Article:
Up until now, the only requirement of chain restaurants -- which have standardized menu options with consistent nutrition information -- was that they list nutrition information for their products in any way they saw fit.
Not surprisingly, many restaurants implemented this in very erroneous ways.
McDonald's, for example, stuck nutrition labels on the packaging of their sandwiches, burgers, and fries.
In other words, consumers are not informed about any nutrition information until after they have ordered and paid for their food. Useless!
No one is going to look at the calories in their Big Mac and, shocked by the numbers, decide to order something else instead.
Information needs to be communicated to the consumer BEFORE they order.
The National Restaurant Association, of course, is dead set against this new verdict.
They claim this will make menus look too cluttered.
Really? Adding a few more numbers next to, or below, a menu item does not seem like a recipe for layout disaster.
They also argue nutrition information is already available to the general public on each restaurant's website.
True, but not everyone has access to the Internet. And, besides, are they expecting consumers to memorize calorie figures for a myriad of menu items. Or, even less realistically, carry multiple printouts with them?
As for the claim that people are not going to change their mind as a result of seeing calories -- I strongly disagree.
That line of reasoning assumes that every person visiting a fast food restaurant is oblivious to his or her caloric intake.
Not so. Many people stop by these restaurants out of convenience, often times on their way to, or back from, a road trip.
It's very likely, actually, that they only visit these establishments under these conditions. For all we know, they are regularly healthy eaters who really don't have much of a choice at that moment.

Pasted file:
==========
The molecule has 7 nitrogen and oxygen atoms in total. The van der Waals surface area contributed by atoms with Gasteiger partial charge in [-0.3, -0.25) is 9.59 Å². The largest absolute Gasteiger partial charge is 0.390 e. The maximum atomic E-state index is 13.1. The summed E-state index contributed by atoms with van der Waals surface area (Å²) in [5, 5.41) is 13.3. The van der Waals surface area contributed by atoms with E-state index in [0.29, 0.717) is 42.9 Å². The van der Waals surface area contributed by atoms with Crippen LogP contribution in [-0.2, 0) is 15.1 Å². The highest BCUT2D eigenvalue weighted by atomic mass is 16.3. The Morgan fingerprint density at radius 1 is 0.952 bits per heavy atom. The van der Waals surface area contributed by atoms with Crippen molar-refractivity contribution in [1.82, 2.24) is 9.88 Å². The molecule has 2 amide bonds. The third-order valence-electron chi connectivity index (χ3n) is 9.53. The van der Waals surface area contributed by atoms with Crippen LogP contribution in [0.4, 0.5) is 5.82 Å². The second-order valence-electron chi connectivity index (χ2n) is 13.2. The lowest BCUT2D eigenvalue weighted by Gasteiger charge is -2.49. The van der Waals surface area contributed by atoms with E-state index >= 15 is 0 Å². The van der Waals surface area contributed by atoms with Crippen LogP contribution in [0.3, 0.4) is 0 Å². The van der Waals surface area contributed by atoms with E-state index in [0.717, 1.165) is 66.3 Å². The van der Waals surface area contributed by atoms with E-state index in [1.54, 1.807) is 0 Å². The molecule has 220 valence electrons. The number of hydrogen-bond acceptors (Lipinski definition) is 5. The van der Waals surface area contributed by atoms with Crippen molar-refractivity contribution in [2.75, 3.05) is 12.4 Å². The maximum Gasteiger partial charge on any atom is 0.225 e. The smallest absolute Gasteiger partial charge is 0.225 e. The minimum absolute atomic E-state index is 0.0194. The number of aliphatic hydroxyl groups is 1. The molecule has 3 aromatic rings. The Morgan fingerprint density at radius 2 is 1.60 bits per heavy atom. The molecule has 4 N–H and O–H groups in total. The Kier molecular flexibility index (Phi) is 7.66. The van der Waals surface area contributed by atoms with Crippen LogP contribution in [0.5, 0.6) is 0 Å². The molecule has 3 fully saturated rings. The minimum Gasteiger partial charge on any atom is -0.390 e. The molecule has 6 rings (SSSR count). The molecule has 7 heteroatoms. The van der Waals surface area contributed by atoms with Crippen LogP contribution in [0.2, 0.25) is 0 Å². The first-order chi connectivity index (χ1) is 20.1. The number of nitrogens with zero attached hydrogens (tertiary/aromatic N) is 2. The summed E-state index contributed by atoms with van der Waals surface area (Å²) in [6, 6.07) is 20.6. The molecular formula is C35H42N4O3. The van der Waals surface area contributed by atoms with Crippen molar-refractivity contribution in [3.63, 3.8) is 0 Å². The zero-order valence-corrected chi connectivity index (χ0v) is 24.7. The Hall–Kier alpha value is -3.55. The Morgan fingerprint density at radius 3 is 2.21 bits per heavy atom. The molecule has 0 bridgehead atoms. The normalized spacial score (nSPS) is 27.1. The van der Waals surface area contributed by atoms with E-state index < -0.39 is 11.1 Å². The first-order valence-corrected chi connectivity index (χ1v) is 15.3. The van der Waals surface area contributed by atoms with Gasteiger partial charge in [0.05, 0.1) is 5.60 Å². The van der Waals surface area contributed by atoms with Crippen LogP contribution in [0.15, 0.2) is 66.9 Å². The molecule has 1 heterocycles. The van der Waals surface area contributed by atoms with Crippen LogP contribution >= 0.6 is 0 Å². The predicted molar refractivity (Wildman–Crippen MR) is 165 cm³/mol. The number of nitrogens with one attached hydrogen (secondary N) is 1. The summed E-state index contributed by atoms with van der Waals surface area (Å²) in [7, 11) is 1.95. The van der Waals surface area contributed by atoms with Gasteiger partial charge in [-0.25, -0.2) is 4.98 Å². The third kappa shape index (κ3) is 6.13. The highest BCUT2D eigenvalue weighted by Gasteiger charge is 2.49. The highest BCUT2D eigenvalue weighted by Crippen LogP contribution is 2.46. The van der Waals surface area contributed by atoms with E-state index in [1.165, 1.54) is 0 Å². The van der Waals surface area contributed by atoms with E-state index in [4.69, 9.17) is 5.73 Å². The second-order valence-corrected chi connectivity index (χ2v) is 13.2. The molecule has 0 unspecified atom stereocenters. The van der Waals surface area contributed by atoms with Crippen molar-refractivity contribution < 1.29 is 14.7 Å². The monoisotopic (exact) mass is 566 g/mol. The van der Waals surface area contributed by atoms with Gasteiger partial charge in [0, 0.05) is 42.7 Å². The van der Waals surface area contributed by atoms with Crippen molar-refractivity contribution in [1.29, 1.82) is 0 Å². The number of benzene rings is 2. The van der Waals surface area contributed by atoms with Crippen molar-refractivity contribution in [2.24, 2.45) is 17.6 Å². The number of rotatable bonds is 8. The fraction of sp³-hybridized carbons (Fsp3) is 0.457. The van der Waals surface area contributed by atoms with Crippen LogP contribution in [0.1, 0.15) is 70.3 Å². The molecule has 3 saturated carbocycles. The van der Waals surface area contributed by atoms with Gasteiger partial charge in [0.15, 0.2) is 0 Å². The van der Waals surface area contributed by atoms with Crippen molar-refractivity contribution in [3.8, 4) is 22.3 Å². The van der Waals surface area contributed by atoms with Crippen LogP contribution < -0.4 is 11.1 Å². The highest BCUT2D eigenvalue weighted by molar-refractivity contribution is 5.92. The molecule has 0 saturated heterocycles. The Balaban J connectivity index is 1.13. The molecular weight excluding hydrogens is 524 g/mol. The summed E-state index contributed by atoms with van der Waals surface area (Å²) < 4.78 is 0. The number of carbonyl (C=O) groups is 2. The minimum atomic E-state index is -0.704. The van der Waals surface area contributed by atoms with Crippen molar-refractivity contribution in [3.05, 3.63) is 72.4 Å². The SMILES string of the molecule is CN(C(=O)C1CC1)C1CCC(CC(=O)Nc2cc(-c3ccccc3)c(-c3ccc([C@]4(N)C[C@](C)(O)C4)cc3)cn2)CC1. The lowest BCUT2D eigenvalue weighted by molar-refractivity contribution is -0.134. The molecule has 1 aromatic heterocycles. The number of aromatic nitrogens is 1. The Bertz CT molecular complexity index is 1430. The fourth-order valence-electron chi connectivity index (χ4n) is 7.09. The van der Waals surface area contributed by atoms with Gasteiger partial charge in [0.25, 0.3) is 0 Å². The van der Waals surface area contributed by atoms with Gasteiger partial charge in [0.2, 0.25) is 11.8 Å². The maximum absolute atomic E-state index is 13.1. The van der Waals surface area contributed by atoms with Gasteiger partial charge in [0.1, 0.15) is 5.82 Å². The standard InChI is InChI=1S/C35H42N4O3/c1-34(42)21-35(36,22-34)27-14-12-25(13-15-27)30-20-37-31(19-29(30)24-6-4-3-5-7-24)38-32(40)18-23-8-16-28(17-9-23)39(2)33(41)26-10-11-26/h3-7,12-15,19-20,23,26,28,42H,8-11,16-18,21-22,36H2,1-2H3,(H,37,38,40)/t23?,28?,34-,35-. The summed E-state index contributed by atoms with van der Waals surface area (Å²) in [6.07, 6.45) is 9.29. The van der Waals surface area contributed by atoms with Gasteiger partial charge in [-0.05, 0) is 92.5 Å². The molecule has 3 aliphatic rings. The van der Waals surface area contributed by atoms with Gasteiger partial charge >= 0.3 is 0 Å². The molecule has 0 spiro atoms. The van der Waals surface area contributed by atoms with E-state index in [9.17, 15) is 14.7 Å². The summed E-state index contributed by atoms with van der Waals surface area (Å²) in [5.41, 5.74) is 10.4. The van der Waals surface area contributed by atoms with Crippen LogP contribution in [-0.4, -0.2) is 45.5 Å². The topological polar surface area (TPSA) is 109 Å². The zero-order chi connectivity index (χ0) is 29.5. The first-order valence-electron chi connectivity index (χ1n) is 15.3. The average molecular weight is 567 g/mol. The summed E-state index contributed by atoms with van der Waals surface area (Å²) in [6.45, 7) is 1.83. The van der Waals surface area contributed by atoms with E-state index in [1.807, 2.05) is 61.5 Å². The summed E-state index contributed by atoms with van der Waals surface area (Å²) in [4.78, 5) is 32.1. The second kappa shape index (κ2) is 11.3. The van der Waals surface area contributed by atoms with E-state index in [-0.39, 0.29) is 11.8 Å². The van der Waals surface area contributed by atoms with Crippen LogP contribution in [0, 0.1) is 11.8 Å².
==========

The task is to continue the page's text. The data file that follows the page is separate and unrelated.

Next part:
Should they, or anyone else for that matter, be denied information that can help them make a smarter choice?
And then there's Starbucks.
I think a lot of people will be surprised to learn that a Venti frappuccino at Starbucks with whipped cream clocks in at over 500 calories. Or that the coffee chain's blueberry muffin contains 430 calories.
How anyone can think that informing consumers of calories in prospective meals is detrimental beats me.
No one is denying, banning, or limiting food. It is still a free country, where people can order as they please.
However, at a time when two thirds of adults are overweight, we can no longer afford to leave people in the dark.
What do you think?
January 21, 2008
Unfortunately, it is often marred by wishy-washy recommendations and unclear figures.
Lucky for us, the folks at Got Mercury offer a great tool.
Punch in your weight, select the seafood of choice from the drop-down menu, plug in the amount you think you will eat in a given week, and find out how high -- or low -- your mercury intake is.
It bears saying that the benefits of eating fish and mollusks far outweigh the risks.
For the most part, those needing to be mindful of their intake are people who scarf down canned tuna every day (not as uncommon as you might think) and pregnant women.
High amounts of mercury can be dangerous to the developing fetus (particularly its nervous system, ocular development, and kidneys) and the expecting mother.
Still, knowledge never hurts, and if seafood is a staple of your diet, it is worth paying the site a visit.
January 20, 2008
Woah -- that's equivalent to six slices of a 12 inch Domino's cheese pizza.
Although the obscenely large portions of pad thai usually doled out at restaurants are behind this obscene figure, the main culprit is the large amounts of oil that go into making the dish.
As delicious as Thai cuisine is, options range from healthy to heinous.
Accompanying pad thai in the "tread carefully" category are spring rolls (deep-fried and offering very little nutrition), soups made with coconut milk (on average providing 450 calories and a day's worth of saturated fat), entrees made with curry (the presence of coconut milk quickly adds calories and saturated fat), and meat dishes labeled "crispy" (think additional fat and calories).
Fortunately, Thai restaurants also offer several healthy and delicious options.
Summer rolls are my favorite appetizer. Wrapped in a soy paper sheet and filled with carrots, basil, grilled tofu and chopped peanuts, they are a refreshing low-calorie treat.